A conserved ankyrin repeat-containing protein regulates conoid stability, motility and cell invasion in Toxoplasma gondii

Shaojun Long, Bryan Anthony, Lisa L. Drewry, L. David Sibley

Research output: Contribution to journalArticle

18 Scopus citations

Abstract

Apicomplexan parasites are typified by an apical complex that contains a unique microtubule-organizing center (MTOC) that organizes the cytoskeleton. In apicomplexan parasites such as Toxoplasma gondii, the apical complex includes a spiral cap of tubulin-rich fibers called the conoid. Although described ultrastructurally, the composition and functions of the conoid are largely unknown. Here, we localize 11 previously undescribed apical proteins in T. gondii and identify an essential component named conoid protein hub 1 (CPH1), which is conserved in apicomplexan parasites. CPH1 contains ankyrin repeats that are required for structural integrity of the conoid, parasite motility, and host cell invasion. Proximity labeling and protein interaction network analysis reveal that CPH1 functions as a hub linking key motor and structural proteins that contain intrinsically disordered regions and coiled coil domains. Our findings highlight the importance of essential protein hubs in controlling biological networks of MTOCs in early-branching protozoan parasites.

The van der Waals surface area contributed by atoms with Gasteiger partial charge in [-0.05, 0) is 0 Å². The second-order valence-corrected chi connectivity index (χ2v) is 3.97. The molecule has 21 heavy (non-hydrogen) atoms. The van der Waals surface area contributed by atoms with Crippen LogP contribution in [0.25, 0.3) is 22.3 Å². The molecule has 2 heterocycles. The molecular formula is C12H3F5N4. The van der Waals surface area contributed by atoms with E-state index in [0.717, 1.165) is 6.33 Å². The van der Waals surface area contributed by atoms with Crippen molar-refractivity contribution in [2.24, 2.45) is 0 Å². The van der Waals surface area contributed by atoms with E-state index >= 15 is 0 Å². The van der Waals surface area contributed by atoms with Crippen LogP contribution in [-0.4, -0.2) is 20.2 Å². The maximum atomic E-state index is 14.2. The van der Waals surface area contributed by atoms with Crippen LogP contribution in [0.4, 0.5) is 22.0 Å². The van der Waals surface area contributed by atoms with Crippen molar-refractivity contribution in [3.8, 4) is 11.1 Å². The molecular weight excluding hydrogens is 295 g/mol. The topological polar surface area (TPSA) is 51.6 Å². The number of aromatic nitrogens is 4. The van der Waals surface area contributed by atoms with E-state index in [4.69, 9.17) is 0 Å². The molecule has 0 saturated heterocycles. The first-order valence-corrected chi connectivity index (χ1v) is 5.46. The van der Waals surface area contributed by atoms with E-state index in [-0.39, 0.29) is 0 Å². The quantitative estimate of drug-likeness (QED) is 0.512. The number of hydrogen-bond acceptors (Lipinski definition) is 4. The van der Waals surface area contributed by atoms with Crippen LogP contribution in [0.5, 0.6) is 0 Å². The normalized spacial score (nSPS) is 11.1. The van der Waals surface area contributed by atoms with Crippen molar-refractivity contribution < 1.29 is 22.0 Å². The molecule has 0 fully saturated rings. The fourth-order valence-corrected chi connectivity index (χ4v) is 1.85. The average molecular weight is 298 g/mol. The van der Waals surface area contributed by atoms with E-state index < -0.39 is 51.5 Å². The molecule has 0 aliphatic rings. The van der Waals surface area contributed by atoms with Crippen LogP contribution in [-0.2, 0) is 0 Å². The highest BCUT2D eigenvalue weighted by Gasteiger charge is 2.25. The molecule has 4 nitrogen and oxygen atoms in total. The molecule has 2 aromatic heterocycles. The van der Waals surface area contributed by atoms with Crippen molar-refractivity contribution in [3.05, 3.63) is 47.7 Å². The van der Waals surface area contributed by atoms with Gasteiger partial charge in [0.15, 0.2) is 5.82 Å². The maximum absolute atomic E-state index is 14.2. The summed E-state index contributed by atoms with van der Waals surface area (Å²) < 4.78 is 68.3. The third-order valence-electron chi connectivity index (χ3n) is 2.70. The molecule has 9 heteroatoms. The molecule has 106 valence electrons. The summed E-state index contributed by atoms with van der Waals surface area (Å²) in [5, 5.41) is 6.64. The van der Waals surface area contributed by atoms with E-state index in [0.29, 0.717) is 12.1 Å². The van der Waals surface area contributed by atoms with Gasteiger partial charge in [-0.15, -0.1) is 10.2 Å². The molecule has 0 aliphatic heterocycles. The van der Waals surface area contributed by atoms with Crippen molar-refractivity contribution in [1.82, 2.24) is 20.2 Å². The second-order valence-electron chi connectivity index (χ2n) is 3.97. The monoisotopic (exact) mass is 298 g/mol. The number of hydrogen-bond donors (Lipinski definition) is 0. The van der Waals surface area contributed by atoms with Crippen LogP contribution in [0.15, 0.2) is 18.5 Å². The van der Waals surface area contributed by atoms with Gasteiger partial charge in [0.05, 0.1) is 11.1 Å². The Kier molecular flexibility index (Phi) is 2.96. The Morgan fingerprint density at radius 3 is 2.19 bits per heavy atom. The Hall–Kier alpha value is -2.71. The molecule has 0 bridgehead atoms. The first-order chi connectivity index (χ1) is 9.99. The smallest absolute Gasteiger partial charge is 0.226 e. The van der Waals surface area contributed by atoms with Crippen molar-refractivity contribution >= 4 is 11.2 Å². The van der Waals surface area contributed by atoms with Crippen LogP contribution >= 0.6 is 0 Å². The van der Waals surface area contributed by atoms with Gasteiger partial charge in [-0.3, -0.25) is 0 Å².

Original languageEnglish
Article number2236
JournalNature communications
Volume8
Issue number1
DOIs
StatePublished - Dec 1 2017

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